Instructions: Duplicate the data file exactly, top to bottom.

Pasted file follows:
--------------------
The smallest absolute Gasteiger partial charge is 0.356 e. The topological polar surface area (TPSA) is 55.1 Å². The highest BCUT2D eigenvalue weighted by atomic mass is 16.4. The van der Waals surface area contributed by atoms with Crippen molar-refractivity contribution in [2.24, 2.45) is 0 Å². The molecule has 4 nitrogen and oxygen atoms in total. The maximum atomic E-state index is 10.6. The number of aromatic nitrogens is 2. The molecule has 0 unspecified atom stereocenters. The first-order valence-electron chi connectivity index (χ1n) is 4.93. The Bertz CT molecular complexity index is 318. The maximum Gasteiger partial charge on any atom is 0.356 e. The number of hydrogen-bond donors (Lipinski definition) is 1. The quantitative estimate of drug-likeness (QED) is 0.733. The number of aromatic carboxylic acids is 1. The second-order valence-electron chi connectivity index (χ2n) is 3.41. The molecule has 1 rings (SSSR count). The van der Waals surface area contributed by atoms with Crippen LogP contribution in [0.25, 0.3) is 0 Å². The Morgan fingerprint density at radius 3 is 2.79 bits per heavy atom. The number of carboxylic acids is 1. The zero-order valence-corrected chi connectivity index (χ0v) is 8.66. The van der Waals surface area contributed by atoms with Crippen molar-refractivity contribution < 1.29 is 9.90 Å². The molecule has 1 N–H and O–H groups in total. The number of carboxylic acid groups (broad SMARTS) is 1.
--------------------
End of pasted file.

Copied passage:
The smallest absolute Gasteiger partial charge is 0.356 e. The topological polar surface area (TPSA) is 55.1 Å². The highest BCUT2D eigenvalue weighted by atomic mass is 16.4. The van der Waals surface area contributed by atoms with Crippen molar-refractivity contribution in [2.24, 2.45) is 0 Å². The molecule has 4 nitrogen and oxygen atoms in total. The maximum atomic E-state index is 10.6. The number of aromatic nitrogens is 2. The molecule has 0 unspecified atom stereocenters. The first-order valence-electron chi connectivity index (χ1n) is 4.93. The Bertz CT molecular complexity index is 318. The maximum Gasteiger partial charge on any atom is 0.356 e. The number of hydrogen-bond donors (Lipinski definition) is 1. The quantitative estimate of drug-likeness (QED) is 0.733. The number of aromatic carboxylic acids is 1. The second-order valence-electron chi connectivity index (χ2n) is 3.41. The molecule has 1 rings (SSSR count). The van der Waals surface area contributed by atoms with Crippen LogP contribution in [0.25, 0.3) is 0 Å². The Morgan fingerprint density at radius 3 is 2.79 bits per heavy atom. The number of carboxylic acids is 1. The zero-order valence-corrected chi connectivity index (χ0v) is 8.66. The van der Waals surface area contributed by atoms with Crippen molar-refractivity contribution < 1.29 is 9.90 Å². The molecule has 1 N–H and O–H groups in total. The number of carboxylic acid groups (broad SMARTS) is 1.